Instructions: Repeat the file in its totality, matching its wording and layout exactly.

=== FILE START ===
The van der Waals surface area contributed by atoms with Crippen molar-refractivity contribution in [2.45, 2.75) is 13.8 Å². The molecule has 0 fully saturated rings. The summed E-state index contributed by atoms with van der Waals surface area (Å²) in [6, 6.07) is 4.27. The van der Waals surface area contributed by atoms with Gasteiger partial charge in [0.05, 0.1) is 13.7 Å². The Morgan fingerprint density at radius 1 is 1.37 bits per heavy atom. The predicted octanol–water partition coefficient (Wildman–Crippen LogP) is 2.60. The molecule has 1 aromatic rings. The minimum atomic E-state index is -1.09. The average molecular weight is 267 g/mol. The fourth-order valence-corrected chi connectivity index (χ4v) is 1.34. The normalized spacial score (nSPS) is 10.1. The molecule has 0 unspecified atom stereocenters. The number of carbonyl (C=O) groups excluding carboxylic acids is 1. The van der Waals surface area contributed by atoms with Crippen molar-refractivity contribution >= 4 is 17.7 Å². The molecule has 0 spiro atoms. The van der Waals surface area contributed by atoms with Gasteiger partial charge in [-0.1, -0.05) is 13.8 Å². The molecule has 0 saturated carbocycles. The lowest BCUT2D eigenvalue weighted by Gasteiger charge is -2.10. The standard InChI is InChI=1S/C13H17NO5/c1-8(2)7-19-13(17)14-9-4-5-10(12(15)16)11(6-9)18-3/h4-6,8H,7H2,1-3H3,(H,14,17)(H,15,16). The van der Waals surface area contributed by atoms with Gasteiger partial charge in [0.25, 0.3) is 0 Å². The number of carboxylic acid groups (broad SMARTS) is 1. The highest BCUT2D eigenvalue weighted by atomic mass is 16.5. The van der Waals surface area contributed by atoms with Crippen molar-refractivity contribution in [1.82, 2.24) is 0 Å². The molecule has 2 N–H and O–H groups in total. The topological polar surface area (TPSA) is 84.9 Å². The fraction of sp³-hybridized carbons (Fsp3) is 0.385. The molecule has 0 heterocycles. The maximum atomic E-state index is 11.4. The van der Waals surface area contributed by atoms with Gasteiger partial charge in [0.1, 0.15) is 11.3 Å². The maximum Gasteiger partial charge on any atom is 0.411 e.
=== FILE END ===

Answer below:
The van der Waals surface area contributed by atoms with Crippen molar-refractivity contribution in [2.45, 2.75) is 13.8 Å². The molecule has 0 fully saturated rings. The summed E-state index contributed by atoms with van der Waals surface area (Å²) in [6, 6.07) is 4.27. The van der Waals surface area contributed by atoms with Gasteiger partial charge in [0.05, 0.1) is 13.7 Å². The Morgan fingerprint density at radius 1 is 1.37 bits per heavy atom. The predicted octanol–water partition coefficient (Wildman–Crippen LogP) is 2.60. The molecule has 1 aromatic rings. The minimum atomic E-state index is -1.09. The average molecular weight is 267 g/mol. The fourth-order valence-corrected chi connectivity index (χ4v) is 1.34. The normalized spacial score (nSPS) is 10.1. The molecule has 0 unspecified atom stereocenters. The number of carbonyl (C=O) groups excluding carboxylic acids is 1. The van der Waals surface area contributed by atoms with Crippen molar-refractivity contribution >= 4 is 17.7 Å². The molecule has 0 spiro atoms. The van der Waals surface area contributed by atoms with Gasteiger partial charge in [-0.1, -0.05) is 13.8 Å². The molecule has 0 saturated carbocycles. The lowest BCUT2D eigenvalue weighted by Gasteiger charge is -2.10. The standard InChI is InChI=1S/C13H17NO5/c1-8(2)7-19-13(17)14-9-4-5-10(12(15)16)11(6-9)18-3/h4-6,8H,7H2,1-3H3,(H,14,17)(H,15,16). The van der Waals surface area contributed by atoms with Gasteiger partial charge in [0.25, 0.3) is 0 Å². The number of carboxylic acid groups (broad SMARTS) is 1. The highest BCUT2D eigenvalue weighted by atomic mass is 16.5. The van der Waals surface area contributed by atoms with Crippen molar-refractivity contribution in [1.82, 2.24) is 0 Å². The molecule has 2 N–H and O–H groups in total. The topological polar surface area (TPSA) is 84.9 Å². The fraction of sp³-hybridized carbons (Fsp3) is 0.385. The molecule has 0 heterocycles. The maximum atomic E-state index is 11.4. The van der Waals surface area contributed by atoms with Gasteiger partial charge in [0.1, 0.15) is 11.3 Å². The maximum Gasteiger partial charge on any atom is 0.411 e.